QUESTION: Mr. Armstrong : Since you have deep knowledge about coins and currencies going back to ancient times, it would be really helpful to get your view of what Bitcoin is or could be as a sort of “World Currency”. Is it a fad or something that should be taken seriously?
Thank you – BH
ANSWER: No, Bitcoin can never become a “world currency” for it is highly questionable whether or not any electronic form of money can become a true “world currency” when more than half the world does not even have a bank account. This is why Europe declared it a right to have a bank account when in fact they are really saying it is mandatory. Call it a “right” and everyone wants a “right”; call it “mandatory” and they see it as authoritarian. This is the oldest game in town. Do you buy LIFE INSURANCE to cover you if you live forever? Or is it DEATH INSURANCE in case you die early? Try selling DEATH INSURANCE and they will hang the phone up.
The reason the paper U.S. dollar is a “world currency” is because it is recognizable. You will accept it in exchange ONLY because you know someone else will take it from you. One of the reasons Bitcoin has become popular is that people have wrongly assumed the Fed creates money at free will and that the money supply should not be in the hands of the banks. This reasoning shows naivety for the Fed can create elastic money and buy assets, but those assets ultimately mature and expire. They attribute all our problems to central banks and totally ignore the fact that Congress creates the money with new debt that reverts to money, which simply pays interest as it did in the 1860s to convince people to accept it. When government bonds could not be used as collateral to borrow against, then it was less inflationary to borrow than to print. That changed in the 1970s, so note there is no difference between borrowing or printing except borrowing creates more money because we have to pay the interest.
The story about the Dutch buying Manhattan from the Indians for some strings of beads and trinkets worth $24 has been a popular piece of trivia. Actually, in the Dutch National Archives, the only known primary reference to the purchase of Manhattan island is a letter written by Dutch merchant Pieter Schage, dated November 5, 1626, written to directors of the West India Company. This was in reference to the settlement of “New Netherland” and New York was first named New Amsterdam. In this letter, Schage writes, “They have purchased the Island of Manhattes from the savages for the value of 60 guilders.”
The guilder was essentially a one-ounce silver coin of .885 fineness. Beads to us seem like a scam, but to the American natives this was money. To the ancient Chinese, cowrie shells were money. Both cases, beads or shells actually come from the same branch as gold and silver – the desirable luxury line of value.
The second branch of money is the more practical avenue where the object must have some utilitarian value. For example, this was what we call the “Bronze Age” precisely because the Minoans traveled the seas and money became bronze ingots. Bronze was the next step up in that utilitarian branch that evolved from food and then clothing. Note the shape of these bronze ingots. They are imitating the previous universal form of money in the practical utilitarian branch, like sheep skin for clothing. The four points symbolize the four legs.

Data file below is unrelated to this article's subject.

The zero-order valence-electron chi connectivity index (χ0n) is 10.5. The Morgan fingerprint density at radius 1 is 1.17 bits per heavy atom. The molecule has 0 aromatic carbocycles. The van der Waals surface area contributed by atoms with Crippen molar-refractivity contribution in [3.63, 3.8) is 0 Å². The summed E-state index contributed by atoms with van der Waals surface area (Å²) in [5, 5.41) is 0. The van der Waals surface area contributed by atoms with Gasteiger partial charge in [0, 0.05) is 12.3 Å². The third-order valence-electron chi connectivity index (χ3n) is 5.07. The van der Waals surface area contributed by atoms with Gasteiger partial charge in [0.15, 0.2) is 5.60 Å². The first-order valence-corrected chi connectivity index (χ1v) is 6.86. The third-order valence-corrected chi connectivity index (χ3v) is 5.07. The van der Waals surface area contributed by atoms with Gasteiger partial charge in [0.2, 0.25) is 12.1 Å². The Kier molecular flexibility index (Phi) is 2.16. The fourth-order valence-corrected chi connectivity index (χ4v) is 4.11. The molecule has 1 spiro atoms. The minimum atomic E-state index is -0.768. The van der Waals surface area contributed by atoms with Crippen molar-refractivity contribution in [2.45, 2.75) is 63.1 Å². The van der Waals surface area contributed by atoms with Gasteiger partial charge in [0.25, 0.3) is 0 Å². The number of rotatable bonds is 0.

Gold and silver have no practical value. They, like shells and beads, come from the “luxury” branch where the object is simply desirable. Gold became prized because it was seen as the tears of the sun. Until it was widely discovered, only royalty could possess gold. We see it in the form of royal use in Egyptian coffins to royal cups in Greece. As gold became more common, then it moved down through the classes to become accepted as a commodity in trade.
The earliest form of money in Rome was simply lumps of bronze. Eventually, this became standardized by weight to save time in calculating how much metal one had for each transaction. This gave rise to coins, which began in Turkey during 7th century BC.
So within this context we must ask the question: can Bitcoin become a world currency? The answer to that is more likely than not a resounding NO. Any form of electronic money could function within the developed world, but to trade with the rest of the world we will be like the Dutch searching for beads to conclude a transaction outside the electric zone.
So we live within our developed world, but if we travel, we may find it not so easy to conduct business with electronic money just as not all places will accept a given type of credit card. Some people from Europe discover their cards do not work in the United States. This is just one example of a closed system.
Then there is the question of government. There is a profit to manufacturing money even when it is a precious metal. This profit is called Seigniorage (also spelled seignorage) which comes from the old French seigneuriage meaning the “right of the lord (seigneur) to mint money.” It was a death sentence to counterfeit for you were depriving the king of his right to make a profit. Pictured here are Indian imitations of Roman gold coins spanning from 14 AD to 240 AD. Why not mint your own gold coins? Because there was no “trust” in government so the value of a Roman coin had a premium to just the bullion value. They did keep pace with the changing emperors.
Bitcoin will eventually clash with government for they are hunting money. They will want their piece of the action. That is just how things evolve. After the crash and burn, the system will be completely new. That is when we will have a chance to reshape the world.